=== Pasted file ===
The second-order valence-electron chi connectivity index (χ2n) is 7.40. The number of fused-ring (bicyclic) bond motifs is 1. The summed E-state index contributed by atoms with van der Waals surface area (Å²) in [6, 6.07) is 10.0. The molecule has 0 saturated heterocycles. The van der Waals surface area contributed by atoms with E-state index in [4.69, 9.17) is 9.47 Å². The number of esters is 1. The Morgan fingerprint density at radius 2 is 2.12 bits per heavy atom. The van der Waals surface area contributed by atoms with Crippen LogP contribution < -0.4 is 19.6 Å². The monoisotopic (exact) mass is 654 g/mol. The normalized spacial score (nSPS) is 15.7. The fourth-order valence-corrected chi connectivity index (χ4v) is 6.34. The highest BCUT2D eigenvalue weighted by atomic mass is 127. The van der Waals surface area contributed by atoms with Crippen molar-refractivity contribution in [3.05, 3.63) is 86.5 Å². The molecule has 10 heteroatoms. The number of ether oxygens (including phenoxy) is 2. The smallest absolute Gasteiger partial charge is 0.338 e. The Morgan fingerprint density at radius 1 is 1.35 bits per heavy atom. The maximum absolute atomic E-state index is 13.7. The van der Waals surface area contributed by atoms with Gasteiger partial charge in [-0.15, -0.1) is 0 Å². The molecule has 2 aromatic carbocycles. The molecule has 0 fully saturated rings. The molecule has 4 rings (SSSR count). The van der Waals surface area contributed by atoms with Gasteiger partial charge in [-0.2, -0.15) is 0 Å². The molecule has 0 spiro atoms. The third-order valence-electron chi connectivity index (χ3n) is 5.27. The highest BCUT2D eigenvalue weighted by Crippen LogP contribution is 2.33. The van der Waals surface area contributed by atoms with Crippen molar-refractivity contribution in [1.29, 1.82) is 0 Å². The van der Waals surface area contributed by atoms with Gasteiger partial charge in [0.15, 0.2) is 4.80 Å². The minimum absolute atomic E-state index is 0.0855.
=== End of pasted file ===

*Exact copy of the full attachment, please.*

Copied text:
The second-order valence-electron chi connectivity index (χ2n) is 7.40. The number of fused-ring (bicyclic) bond motifs is 1. The summed E-state index contributed by atoms with van der Waals surface area (Å²) in [6, 6.07) is 10.0. The molecule has 0 saturated heterocycles. The van der Waals surface area contributed by atoms with E-state index in [4.69, 9.17) is 9.47 Å². The number of esters is 1. The Morgan fingerprint density at radius 2 is 2.12 bits per heavy atom. The van der Waals surface area contributed by atoms with Crippen LogP contribution < -0.4 is 19.6 Å². The monoisotopic (exact) mass is 654 g/mol. The normalized spacial score (nSPS) is 15.7. The fourth-order valence-corrected chi connectivity index (χ4v) is 6.34. The highest BCUT2D eigenvalue weighted by atomic mass is 127. The van der Waals surface area contributed by atoms with Crippen molar-refractivity contribution in [3.05, 3.63) is 86.5 Å². The molecule has 10 heteroatoms. The number of ether oxygens (including phenoxy) is 2. The smallest absolute Gasteiger partial charge is 0.338 e. The Morgan fingerprint density at radius 1 is 1.35 bits per heavy atom. The maximum absolute atomic E-state index is 13.7. The van der Waals surface area contributed by atoms with Gasteiger partial charge in [-0.15, -0.1) is 0 Å². The molecule has 2 aromatic carbocycles. The molecule has 0 fully saturated rings. The molecule has 4 rings (SSSR count). The van der Waals surface area contributed by atoms with Gasteiger partial charge in [-0.2, -0.15) is 0 Å². The molecule has 0 spiro atoms. The third-order valence-electron chi connectivity index (χ3n) is 5.27. The highest BCUT2D eigenvalue weighted by Crippen LogP contribution is 2.33. The van der Waals surface area contributed by atoms with Crippen molar-refractivity contribution in [1.29, 1.82) is 0 Å². The van der Waals surface area contributed by atoms with Gasteiger partial charge in [0.15, 0.2) is 4.80 Å². The minimum absolute atomic E-state index is 0.0855.